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Top Ten Origins: Dams

By Paul Niebrzydowski

For millennia, dams have played a central role in human life and natural systems.  They have served myriad uses for humans, from collecting water for irrigation, drinking, bathing, and leisure, to mitigating flooding, milling grain, stocking fish, and producing energy. The twentieth century in particular saw an unprecedented flurry of dam construction, especially for hydroelectric power. Dams like the Hoover Dam in Nevada and the Three Gorges Dam in China stand as icons of the modern, industrialized world. When the Bonneville Dam opened on the Columbia River in 1937, writer Lewis Mumford hoped hydroelectric power would allow for cheap and sustainable urban development in Oregon but Mumford’s utopian dream never saw fruition.  As huge new dams are being built in Brazil and China, while campaigns to decommission dams are gaining traction in the United States (especially in the western U.S.), Origins takes a look at human dams across history to reflect on the many  ways that humans have chosen to engineer their rivers and waters.  

1. Roman Dams Still in Use

The Cornalvo Dam, near the city of Mérida in Spain.

The Romans were amazing water engineers. They employed a number of hydrological technologies to divert water for purposes of irrigation, settlement, drinking, bathing, and even recreation. In contrast to other Roman ruins, which now serve as tourist attractions, many Roman dams remain in use to this day, mostly as drinking reservoirs.  The Romans erected dams primarily in areas with poor precipitation, such as the Mediterranean basin and Syria, in order to ensure sufficient water for irrigation of crops and drinking water. One of the oldest still in use for drinking water, the Cornalvo dam, can be found a few kilometers from Mérida, in western central Spain. Built between 1 and 2 CE, the dam stands as a remnant of the former Roman provincial capital, which earned it distinction as a UNESCO World Heritage Site in 1993. At 28 meters it stands just higher than its nearby cousin, the Prosperina dam. The Lake Homs Dam in Syria, built around the same time, continues to supply drinking water to the besieged city of Homs.

2. Nero’s Dams at Subiaco

The Aniene River near Subiaco, Italy.

Constructed during the reign of the infamous Roman emperor Nero (54-68 CE), the dams at Subiaco (in the province of Rome) sustained pleasure lakes at the ruler’s summer villa. The Subiaco dams were the only examples of large-scale dam technology used by the Romans in Italy. These gravity dams used the weight of their material to halt the flow of water.  Other forms of dams, such as arch or buttress dams, use their geometry to resist and divert water pressure. The largest of the Subiaco dams stood as the highest dam in the world until its alleged destruction by clumsy monks in 1305.  Located near the Roman capital, the Subiaco dams also served some municipal functions. Scholarship on Roman drinking water suggests that the water quality of Rome’s many aqueducts varied significantly. Most of the water deemed unsuitable for drinking went to irrigation, but in some cases Roman engineers diverted aqueducts from the Aniene River into Nero’s pleasure lakes, which acted as a settling basin.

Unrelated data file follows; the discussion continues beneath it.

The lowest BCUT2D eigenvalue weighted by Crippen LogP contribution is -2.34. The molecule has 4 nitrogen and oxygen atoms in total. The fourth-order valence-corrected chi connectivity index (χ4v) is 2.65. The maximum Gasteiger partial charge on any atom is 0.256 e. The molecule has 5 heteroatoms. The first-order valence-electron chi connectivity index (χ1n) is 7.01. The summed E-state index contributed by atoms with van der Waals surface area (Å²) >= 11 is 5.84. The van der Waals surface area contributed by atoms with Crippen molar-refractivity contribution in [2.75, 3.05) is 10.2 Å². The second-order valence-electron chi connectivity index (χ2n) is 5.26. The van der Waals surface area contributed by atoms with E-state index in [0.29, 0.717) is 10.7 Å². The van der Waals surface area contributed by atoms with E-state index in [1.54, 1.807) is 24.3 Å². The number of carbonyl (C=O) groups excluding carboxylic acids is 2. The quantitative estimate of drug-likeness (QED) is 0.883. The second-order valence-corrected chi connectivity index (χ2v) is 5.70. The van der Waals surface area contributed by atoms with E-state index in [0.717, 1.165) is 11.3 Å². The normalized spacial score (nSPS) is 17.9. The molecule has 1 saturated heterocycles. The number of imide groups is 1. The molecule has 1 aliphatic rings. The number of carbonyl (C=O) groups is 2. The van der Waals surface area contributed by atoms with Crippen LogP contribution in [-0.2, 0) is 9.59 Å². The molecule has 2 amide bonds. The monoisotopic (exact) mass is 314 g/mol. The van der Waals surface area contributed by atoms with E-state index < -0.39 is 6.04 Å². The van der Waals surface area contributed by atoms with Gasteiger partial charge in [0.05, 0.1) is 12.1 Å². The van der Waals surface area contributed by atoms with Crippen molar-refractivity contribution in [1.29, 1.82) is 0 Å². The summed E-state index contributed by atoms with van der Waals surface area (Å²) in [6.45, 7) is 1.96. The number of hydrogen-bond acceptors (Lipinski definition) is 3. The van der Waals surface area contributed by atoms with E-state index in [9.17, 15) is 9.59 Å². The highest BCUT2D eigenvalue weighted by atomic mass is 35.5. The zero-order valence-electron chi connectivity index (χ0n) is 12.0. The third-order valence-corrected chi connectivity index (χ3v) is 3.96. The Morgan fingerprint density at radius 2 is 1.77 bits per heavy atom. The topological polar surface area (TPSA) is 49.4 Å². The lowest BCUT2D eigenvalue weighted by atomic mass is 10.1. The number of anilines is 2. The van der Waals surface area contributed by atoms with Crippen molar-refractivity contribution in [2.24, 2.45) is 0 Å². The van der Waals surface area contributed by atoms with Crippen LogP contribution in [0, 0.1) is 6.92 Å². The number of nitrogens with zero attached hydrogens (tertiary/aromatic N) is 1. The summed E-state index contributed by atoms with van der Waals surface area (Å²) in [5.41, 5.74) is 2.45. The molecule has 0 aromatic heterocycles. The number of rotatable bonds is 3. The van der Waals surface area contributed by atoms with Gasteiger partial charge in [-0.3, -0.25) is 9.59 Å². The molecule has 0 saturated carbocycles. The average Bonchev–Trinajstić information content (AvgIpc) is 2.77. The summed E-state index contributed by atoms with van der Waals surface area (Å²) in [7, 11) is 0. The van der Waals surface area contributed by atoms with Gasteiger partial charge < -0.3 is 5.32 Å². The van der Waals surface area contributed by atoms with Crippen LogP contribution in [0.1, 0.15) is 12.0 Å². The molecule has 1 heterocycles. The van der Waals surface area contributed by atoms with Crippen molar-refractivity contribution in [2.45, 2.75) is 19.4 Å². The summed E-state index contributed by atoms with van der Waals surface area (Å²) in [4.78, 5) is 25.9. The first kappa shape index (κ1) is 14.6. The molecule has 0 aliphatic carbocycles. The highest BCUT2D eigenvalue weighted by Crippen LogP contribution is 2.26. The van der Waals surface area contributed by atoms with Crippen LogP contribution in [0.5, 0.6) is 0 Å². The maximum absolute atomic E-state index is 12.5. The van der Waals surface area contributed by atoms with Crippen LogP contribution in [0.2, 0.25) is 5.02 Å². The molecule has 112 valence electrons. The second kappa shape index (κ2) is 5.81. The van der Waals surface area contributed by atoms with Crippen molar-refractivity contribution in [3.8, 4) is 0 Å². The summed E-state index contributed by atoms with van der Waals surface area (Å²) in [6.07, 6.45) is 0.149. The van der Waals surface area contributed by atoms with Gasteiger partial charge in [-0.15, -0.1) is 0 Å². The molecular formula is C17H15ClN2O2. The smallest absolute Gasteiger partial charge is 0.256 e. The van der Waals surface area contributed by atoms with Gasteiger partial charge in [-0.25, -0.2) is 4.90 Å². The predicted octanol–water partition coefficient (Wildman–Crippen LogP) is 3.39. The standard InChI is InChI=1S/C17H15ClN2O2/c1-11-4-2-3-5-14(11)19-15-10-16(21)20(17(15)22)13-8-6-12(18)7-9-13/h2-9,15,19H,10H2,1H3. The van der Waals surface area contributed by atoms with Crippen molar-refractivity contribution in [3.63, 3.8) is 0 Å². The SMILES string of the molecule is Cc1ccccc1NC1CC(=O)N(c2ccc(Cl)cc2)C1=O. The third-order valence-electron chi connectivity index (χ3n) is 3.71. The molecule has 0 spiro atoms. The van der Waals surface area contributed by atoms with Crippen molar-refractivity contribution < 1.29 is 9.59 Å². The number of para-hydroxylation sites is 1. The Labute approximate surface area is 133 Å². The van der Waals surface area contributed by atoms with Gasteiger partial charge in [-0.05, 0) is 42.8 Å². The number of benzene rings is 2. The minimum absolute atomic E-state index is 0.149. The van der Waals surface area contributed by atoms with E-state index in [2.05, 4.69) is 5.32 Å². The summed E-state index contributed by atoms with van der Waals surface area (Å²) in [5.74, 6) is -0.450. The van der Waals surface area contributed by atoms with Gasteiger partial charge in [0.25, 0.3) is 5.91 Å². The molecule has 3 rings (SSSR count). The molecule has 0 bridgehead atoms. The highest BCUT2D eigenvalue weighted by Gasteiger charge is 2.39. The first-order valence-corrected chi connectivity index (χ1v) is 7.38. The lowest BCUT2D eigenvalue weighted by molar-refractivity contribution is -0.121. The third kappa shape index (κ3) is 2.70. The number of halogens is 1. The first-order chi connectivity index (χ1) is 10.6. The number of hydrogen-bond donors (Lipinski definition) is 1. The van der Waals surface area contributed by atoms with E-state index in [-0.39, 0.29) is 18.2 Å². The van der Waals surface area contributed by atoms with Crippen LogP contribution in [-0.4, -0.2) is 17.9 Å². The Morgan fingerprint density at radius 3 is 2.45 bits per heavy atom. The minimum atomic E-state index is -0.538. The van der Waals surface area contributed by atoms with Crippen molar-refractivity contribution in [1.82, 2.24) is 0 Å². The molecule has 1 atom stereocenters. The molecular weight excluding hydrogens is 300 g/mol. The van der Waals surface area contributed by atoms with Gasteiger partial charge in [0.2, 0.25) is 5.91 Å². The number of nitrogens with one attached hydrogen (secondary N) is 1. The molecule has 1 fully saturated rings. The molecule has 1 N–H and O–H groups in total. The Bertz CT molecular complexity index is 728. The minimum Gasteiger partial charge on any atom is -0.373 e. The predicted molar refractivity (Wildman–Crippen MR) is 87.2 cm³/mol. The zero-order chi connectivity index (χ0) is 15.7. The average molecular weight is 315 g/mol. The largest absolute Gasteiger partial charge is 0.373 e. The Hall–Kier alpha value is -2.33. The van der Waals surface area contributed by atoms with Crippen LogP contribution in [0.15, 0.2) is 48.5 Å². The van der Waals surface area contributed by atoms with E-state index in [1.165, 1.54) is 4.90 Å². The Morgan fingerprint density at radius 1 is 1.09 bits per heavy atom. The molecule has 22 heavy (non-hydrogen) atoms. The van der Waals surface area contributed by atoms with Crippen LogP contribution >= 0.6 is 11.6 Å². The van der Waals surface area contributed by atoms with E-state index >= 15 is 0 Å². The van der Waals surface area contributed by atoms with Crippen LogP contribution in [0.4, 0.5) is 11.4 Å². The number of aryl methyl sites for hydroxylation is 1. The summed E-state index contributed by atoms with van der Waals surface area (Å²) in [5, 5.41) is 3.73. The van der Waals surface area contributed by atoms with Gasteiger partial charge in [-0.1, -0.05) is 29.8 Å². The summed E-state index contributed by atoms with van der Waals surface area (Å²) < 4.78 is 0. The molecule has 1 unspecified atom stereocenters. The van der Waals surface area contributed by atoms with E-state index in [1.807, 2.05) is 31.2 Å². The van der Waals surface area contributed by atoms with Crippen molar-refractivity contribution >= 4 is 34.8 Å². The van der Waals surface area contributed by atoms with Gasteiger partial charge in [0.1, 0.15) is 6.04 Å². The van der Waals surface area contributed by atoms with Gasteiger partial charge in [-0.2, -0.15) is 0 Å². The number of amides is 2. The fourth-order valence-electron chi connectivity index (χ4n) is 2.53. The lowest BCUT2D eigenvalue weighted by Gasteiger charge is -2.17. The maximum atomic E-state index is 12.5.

3. Hoover Dam: Hydroelectricity and Water in the U.S. West

Photograph of the Hoover Dam by Ansel Adams from 1942.

The U.S. Bureau of Reclamation (BOR) was founded in 1902, but left its greatest legacy between the 1930s and the 1960s. During that time the Bureau oversaw the construction of more than half of its 340 active dams. In 1928, Congress approved a bid by a consortium of utility companies to construct the Hoover dam on the Colorado River. Upon completion in 1935 the Hoover dam was the largest in the world and one of the largest concrete structures at the time. Its reservoir, Lake Mead, retains the title of largest man-made lake in the United States.

The construction of the Hoover Dam required that the seven states in its basin—Colorado, New Mexico, Utah, Wyoming, Nevada, Arizona, and California—agree to water management standards set by the Colorado River Compact of 1922. Unfortunately, the data used to establish those standards did not reflect actual long-term averages of precipitation. A 2007 study concluded that the negotiation of the compact occurred at a time when the flow of the river was unusually high, 20.2 cubic kilometers per year, compared to a more realistic average of 16.5. As the only water source in a very dry region (what used to be called the “Great American Desert”), the peoples and governments on the Colorado River now struggle mightily to manage with ever-growing water shortfalls.